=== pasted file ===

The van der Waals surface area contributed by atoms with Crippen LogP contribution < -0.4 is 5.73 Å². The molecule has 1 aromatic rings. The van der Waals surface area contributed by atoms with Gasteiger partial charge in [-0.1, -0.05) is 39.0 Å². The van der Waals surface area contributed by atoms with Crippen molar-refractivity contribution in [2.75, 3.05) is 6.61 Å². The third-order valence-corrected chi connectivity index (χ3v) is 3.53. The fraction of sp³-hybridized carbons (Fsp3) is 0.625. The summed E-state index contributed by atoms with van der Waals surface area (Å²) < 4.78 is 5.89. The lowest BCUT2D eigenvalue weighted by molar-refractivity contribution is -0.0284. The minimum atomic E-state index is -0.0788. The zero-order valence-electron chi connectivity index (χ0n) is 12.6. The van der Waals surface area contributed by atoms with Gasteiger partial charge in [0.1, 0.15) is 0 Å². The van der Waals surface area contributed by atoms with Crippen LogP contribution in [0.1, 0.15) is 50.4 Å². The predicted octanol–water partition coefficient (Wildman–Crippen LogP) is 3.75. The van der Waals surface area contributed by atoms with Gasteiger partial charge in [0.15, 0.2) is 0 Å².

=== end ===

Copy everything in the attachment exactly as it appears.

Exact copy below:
The van der Waals surface area contributed by atoms with Crippen LogP contribution < -0.4 is 5.73 Å². The molecule has 1 aromatic rings. The van der Waals surface area contributed by atoms with Gasteiger partial charge in [-0.1, -0.05) is 39.0 Å². The van der Waals surface area contributed by atoms with Crippen molar-refractivity contribution in [2.75, 3.05) is 6.61 Å². The third-order valence-corrected chi connectivity index (χ3v) is 3.53. The fraction of sp³-hybridized carbons (Fsp3) is 0.625. The summed E-state index contributed by atoms with van der Waals surface area (Å²) < 4.78 is 5.89. The lowest BCUT2D eigenvalue weighted by molar-refractivity contribution is -0.0284. The minimum atomic E-state index is -0.0788. The zero-order valence-electron chi connectivity index (χ0n) is 12.6. The van der Waals surface area contributed by atoms with Gasteiger partial charge in [0.1, 0.15) is 0 Å². The van der Waals surface area contributed by atoms with Crippen LogP contribution in [0.1, 0.15) is 50.4 Å². The predicted octanol–water partition coefficient (Wildman–Crippen LogP) is 3.75. The van der Waals surface area contributed by atoms with Gasteiger partial charge in [0.15, 0.2) is 0 Å².